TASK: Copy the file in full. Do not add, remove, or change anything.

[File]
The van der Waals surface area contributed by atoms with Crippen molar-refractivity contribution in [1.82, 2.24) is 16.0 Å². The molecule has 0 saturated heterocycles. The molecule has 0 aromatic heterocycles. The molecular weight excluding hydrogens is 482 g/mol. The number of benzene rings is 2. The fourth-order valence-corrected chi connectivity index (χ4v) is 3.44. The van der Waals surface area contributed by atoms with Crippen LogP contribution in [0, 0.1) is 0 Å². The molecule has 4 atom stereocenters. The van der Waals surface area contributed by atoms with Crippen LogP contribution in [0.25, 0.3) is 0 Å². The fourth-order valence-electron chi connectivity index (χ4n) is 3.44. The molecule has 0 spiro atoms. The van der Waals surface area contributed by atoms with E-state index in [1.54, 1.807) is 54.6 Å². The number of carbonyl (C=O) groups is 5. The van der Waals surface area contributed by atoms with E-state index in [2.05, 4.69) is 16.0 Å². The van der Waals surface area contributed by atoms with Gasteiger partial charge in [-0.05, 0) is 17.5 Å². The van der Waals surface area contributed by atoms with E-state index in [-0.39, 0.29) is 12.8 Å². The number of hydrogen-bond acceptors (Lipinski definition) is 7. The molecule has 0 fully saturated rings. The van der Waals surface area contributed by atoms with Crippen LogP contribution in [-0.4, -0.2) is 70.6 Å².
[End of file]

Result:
The van der Waals surface area contributed by atoms with Crippen molar-refractivity contribution in [1.82, 2.24) is 16.0 Å². The molecule has 0 saturated heterocycles. The molecule has 0 aromatic heterocycles. The molecular weight excluding hydrogens is 482 g/mol. The number of benzene rings is 2. The fourth-order valence-corrected chi connectivity index (χ4v) is 3.44. The van der Waals surface area contributed by atoms with Crippen LogP contribution in [0, 0.1) is 0 Å². The molecule has 4 atom stereocenters. The van der Waals surface area contributed by atoms with Crippen LogP contribution in [0.25, 0.3) is 0 Å². The fourth-order valence-electron chi connectivity index (χ4n) is 3.44. The molecule has 0 spiro atoms. The van der Waals surface area contributed by atoms with E-state index in [1.54, 1.807) is 54.6 Å². The number of carbonyl (C=O) groups is 5. The van der Waals surface area contributed by atoms with E-state index in [2.05, 4.69) is 16.0 Å². The van der Waals surface area contributed by atoms with Gasteiger partial charge in [-0.05, 0) is 17.5 Å². The van der Waals surface area contributed by atoms with E-state index in [-0.39, 0.29) is 12.8 Å². The number of hydrogen-bond acceptors (Lipinski definition) is 7. The molecule has 0 fully saturated rings. The van der Waals surface area contributed by atoms with Crippen LogP contribution in [-0.4, -0.2) is 70.6 Å².